Here are some specs of my laptop:

  • Make/Model: HP Pavilion dv8000
  • CPU: AMD Turion 64 ML-40 (2.2Ghz)
  • RAM: 1.25GB PC2700 DDR333 SODIMM
  • HDD: 5400RPM 80GB
  • Video: ATI Radeon Xpress 200M (128MB dedicated RAM, up to an additional 128MB shared RAM)

Note: I make a few assumptions in the writing of this article. One is that you are on a machine running Windows XP. If your computer can't handle Windows XP, you probably don't want to be running SLED 10. Another assumption is that you don't yet have your hard drive partitioned into more than one partition. I also assume that you already have the installation media in good working condition. For those of you in the BYU-I Linux Users Group (LUG), I am willing to make copies of the discs if you provide the media or discuss some sort of compensation if you want me to provide the media.

BACKUP ALL IMPORTANT DATA BEFORE PROCEEDING

We all hate losing the projects that we've slaved over for weeks and months. Take the proper precautions to backup anything you wouldn't like to lose before installing any flavor of Linux. That's not to say that you will lose everything, but it's not unheard of to wipe out all data from your drive while attempting to install Linux. With that warning out of the way, let's get started!!!

Defragment Your Hard Drive

If you have a secondary drive which you plan to dedicate to Linux, this step is not necessary. However, if you plan to install Linux on the same drive as your Windows installation, I would suggest defragmenting your drive prior to repartitioning your drive. In order to defragment your hard drive in Windows XP, open your Start menu and open the Control Panel. Once here, descend into Administrative Tools and run Computer Management. This utility is quite handy. On the left side of the Computer Management window, you should see a tree of options. Under Storage you will see the Disk Defragmenter. Simply click the Defragment button, and the program will begin optimizing your files. Defragmenting your hard drive basically puts each of your files into one piece instead of scattered across the drive (as they tend to be written). Defragmentation is a good process to run on a regular basis. Once again, this step is not necessary to the installation of Linux, but it is a good practice.

Begin The Installation

Once you're done backing up your files and defragmenting your hard drive, insert the first SuSE Linux Enterprise Desktop 10 CD/DVD into your CD/DVD drive and reboot your computer. You should be presented with a fancy blue welcome screen, but if you see the Windows boot screen, you'll have to change the settings in your BIOS to enable you to boot from your CD/DVD drive. That process will vary from machine to machine, so I won't even try to explain how to do it. Once you see the welcome screen, you are presented with several boot options:

  • Boot from Hard Disk
  • Installation
  • Installation--ACPI Disabled
  • Installation--Local APIC Disabled
  • Installation--Safe Settings
  • Rescue System
  • Memory Test

We're going to go with the first Installation option. In my experience, starting with SuSE Linux 10.1, I haven't had any issues at all getting Linux installed. Most people shouldn't have problems booting into the installation program, but if you do, try the other Installation options. Once we begin the installation process, the bootloader will load the Linux kernel into memory and begin booting the SuSE Linux Enterprise Desktop installation utility. It will probe several devices to make the installation usable, after which you are presented with a language selection menu. Choose the language of your preference. Next you will be asked to accept the License Agreement, which I would recommend reading (with any product, not just SLED). If you accept, check the "Yes, I Agree to the License Agreement" option box and hit "Next." If you don't accept the agreement, this is the end of the road--your installation process will end.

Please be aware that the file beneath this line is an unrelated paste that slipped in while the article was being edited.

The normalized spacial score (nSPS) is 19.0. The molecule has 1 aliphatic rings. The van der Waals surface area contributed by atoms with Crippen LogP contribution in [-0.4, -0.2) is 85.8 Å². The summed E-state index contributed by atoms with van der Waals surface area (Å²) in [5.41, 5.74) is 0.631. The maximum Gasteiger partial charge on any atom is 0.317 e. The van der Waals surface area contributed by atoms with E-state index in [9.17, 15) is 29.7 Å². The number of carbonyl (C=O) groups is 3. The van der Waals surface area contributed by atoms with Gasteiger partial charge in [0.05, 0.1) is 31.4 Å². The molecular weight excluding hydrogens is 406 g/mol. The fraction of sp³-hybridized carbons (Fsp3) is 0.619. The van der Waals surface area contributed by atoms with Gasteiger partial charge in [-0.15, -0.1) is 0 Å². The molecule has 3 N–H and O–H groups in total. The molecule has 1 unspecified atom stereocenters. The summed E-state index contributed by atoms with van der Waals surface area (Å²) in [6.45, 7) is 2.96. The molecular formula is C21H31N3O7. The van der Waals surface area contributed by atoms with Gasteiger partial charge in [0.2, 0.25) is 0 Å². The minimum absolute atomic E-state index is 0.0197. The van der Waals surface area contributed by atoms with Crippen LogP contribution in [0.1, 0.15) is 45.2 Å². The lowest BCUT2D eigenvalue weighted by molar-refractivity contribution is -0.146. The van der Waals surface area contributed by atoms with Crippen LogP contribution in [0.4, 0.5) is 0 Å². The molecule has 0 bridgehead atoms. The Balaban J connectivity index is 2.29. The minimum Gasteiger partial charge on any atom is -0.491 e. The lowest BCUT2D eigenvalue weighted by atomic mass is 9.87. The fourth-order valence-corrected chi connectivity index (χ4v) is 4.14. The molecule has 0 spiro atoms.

Once we accept the License Agreement, a few more devices are probed and we're asked what kind of installation we'll be doing. With the assumptions I've made for this tutorial, we will proceed with a New Installation. If you have the "extras" CD, you can check the "Include Add-On Products from Separate Media" checkbox. You'll then be asked to insert the disc so that a catalog of available applications can be made. However, I'll assume that we all just have the required media. Click "Next" to create a catalog of the software available.

Now we're presented with a Clock and Time Zone screen. Choose the appropriate options for your situation and click next.

Installation Settings

Once we have set our clock and time zone, we are shown an overview of the current installation settings. I personally prefer to see all of the details, so I am going to click on the Expert tab. I don't like the predefined partitioning scheme, so I am going to change that.

Partition Your Drive

Partitioning a hard drive basically allows you to split up that brand new 500GB SATA-II drive you bought into smaller "virtual hard drives." I like to partition my hard drive because it allows me to manage my files easier, and I don't have to worry about losing ALL of my data if one of the partitions needs to be reformatted. Each partition can have a different file system on it, which allows us to run a Windows file system (NTFS) and a linux file system (ext2/3 and reiserfs are the two main ones, at least for workstations) on the same physical hard drive.